A range of pharmacological agents induce PC in animals. They may act as a PC stimulus, modulate the signaling cascades involved in PC, enhance effectors that execute the PC response or mimic those effectors (7, 8). Whilst it is generally easy to administer such agents, questions over safety and translating pre-clinical data are complex, varying by individual agent. A number of potential agents are already in clinical use for other indications and, therefore, have a known safety profile. For example, deferoxamine PC reduces ischemic damage in heart (72), retina (73) and brain (74) and that iron chelator is already clinically used to treat hemochromatosis. The safety profile of others is still uncertain. This may be of particular concern for agents that act as a ‘sub-injury-inducing PC stimulus; e.g. agents that mimic ischemic insults by reducing metabolism.
While it is relatively easy to assess the toxicity of potential pharmacological agents in man, it is more complex to determine whether a sub-toxic dose of that agent is sufficient to induce PC, particularly if there is a ‘U-shaped’ dose response. Whilst it might be feasible to examine the effects of more than one dose in phase II or phase III trials, this may be a major impediment to trial development (particularly if there are limited numbers of patients). Alternately, it may be possible to identify systemic markers of the ‘preconditioned state’. This is particularly relevant to PC agents that have effects on multiple tissues, including blood cells and serum.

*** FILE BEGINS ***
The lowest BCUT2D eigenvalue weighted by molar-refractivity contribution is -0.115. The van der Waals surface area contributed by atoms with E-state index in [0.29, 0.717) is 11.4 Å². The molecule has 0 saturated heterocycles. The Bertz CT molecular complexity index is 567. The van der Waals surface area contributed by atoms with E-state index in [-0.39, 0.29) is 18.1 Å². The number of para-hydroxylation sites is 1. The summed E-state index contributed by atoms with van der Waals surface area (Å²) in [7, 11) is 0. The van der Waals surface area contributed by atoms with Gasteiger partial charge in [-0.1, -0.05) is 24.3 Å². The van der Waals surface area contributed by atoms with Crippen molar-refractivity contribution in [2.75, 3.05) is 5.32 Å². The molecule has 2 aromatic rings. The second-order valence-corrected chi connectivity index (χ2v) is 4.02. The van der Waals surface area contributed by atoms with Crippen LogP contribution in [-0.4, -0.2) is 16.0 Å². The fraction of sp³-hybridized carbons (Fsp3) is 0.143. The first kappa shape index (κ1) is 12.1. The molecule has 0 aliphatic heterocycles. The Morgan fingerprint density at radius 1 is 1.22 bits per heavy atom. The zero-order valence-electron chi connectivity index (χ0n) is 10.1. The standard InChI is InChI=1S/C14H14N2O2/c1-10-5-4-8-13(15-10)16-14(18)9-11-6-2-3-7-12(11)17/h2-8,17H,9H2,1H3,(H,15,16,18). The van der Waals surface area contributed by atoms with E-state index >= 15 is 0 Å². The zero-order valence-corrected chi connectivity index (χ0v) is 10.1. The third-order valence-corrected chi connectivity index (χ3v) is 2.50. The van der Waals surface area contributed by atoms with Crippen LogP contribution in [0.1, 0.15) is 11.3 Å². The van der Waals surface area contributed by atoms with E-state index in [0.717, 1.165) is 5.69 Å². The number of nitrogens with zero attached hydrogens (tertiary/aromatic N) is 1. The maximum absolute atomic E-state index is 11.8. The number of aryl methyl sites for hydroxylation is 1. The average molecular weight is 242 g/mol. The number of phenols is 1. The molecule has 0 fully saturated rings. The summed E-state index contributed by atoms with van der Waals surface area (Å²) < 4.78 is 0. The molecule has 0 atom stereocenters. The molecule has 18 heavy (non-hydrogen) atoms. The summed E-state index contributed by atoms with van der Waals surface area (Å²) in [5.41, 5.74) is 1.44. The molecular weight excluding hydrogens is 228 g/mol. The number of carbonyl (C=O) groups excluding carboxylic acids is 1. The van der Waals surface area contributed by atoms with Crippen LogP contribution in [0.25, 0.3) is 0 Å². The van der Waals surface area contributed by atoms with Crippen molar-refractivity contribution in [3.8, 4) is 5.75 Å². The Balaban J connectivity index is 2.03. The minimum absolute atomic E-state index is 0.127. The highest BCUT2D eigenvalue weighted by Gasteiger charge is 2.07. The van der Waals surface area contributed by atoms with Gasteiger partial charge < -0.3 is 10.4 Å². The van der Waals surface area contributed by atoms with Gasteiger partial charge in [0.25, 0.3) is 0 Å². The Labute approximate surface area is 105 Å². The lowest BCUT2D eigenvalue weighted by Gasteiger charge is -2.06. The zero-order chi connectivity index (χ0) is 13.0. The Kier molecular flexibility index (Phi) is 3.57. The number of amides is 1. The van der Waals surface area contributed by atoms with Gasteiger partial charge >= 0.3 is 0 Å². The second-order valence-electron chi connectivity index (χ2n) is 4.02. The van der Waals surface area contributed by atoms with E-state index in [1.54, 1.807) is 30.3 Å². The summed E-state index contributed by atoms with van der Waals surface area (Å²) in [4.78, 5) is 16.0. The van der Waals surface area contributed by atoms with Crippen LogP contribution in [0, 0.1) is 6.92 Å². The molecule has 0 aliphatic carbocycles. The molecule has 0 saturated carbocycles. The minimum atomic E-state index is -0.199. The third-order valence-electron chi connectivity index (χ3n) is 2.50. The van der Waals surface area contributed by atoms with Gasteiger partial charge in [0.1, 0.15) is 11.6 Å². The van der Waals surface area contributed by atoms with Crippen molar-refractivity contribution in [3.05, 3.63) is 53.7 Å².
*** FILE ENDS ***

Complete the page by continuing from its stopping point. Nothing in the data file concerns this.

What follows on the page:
One class of pharmacological PC agents that may be easier to translate to the clinic are volatile anesthetics (105). These agents have a number of advantages: 1) current clinical use; 2) known safety profile; 3) they may already be indicated, as an anesthetic, for the procedure (e.g. as the anesthetic for a neurosurgical operation); 4) some operations are already performed either in awake or anesthetized patients providing potential comparison groups; 5) a surrogate marker, depth of anesthesia, helps to translate the preclinical animal data to human.
As mentioned above, there has been one very small trial of IPC in the brain. Chan et al. (46) examined whether a prior transient (2 min) artery occlusion 30 min prior to clipping for cerebral aneurysm. Using brain tissue pO2 and pH during clipping as an endpoint, they found that a potential beneficial effect of PC. In another small trial, Alex et al. (114) examined the effects of hyperbaric oxygen PC on neuropsychometric dysfunction after CABG and found some evidence of a beneficial effects. Whether the recent erythropoietin trial for CABG by Haljan et al. (69) represents a PC trial is uncertain (the drug was given before and after CABG), but it did also show a trend towards reduced neurocognitive dysfunction.